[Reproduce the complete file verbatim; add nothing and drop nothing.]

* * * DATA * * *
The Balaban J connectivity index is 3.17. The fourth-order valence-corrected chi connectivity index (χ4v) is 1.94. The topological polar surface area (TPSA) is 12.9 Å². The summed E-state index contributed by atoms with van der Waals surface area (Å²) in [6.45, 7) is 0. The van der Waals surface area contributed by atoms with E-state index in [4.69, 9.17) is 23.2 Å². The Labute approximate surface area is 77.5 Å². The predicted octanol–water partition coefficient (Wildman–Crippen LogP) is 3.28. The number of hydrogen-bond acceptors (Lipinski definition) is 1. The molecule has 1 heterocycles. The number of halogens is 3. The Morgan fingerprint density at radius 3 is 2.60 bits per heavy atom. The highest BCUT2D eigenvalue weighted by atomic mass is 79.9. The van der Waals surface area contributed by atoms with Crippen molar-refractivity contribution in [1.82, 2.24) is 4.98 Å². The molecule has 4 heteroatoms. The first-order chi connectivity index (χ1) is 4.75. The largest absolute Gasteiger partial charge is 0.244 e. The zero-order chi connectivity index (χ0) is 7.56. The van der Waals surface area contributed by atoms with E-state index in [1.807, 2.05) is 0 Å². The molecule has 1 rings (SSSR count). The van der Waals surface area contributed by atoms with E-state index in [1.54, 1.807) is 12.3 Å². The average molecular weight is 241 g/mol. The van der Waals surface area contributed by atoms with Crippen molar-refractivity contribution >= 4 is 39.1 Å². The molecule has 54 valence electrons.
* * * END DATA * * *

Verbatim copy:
The Balaban J connectivity index is 3.17. The fourth-order valence-corrected chi connectivity index (χ4v) is 1.94. The topological polar surface area (TPSA) is 12.9 Å². The summed E-state index contributed by atoms with van der Waals surface area (Å²) in [6.45, 7) is 0. The van der Waals surface area contributed by atoms with E-state index in [4.69, 9.17) is 23.2 Å². The Labute approximate surface area is 77.5 Å². The predicted octanol–water partition coefficient (Wildman–Crippen LogP) is 3.28. The number of hydrogen-bond acceptors (Lipinski definition) is 1. The molecule has 1 heterocycles. The number of halogens is 3. The Morgan fingerprint density at radius 3 is 2.60 bits per heavy atom. The highest BCUT2D eigenvalue weighted by atomic mass is 79.9. The van der Waals surface area contributed by atoms with Crippen molar-refractivity contribution in [1.82, 2.24) is 4.98 Å². The molecule has 4 heteroatoms. The first-order chi connectivity index (χ1) is 4.75. The largest absolute Gasteiger partial charge is 0.244 e. The zero-order chi connectivity index (χ0) is 7.56. The van der Waals surface area contributed by atoms with E-state index in [1.807, 2.05) is 0 Å². The molecule has 1 rings (SSSR count). The van der Waals surface area contributed by atoms with E-state index in [1.54, 1.807) is 12.3 Å². The average molecular weight is 241 g/mol. The van der Waals surface area contributed by atoms with Crippen molar-refractivity contribution >= 4 is 39.1 Å². The molecule has 54 valence electrons.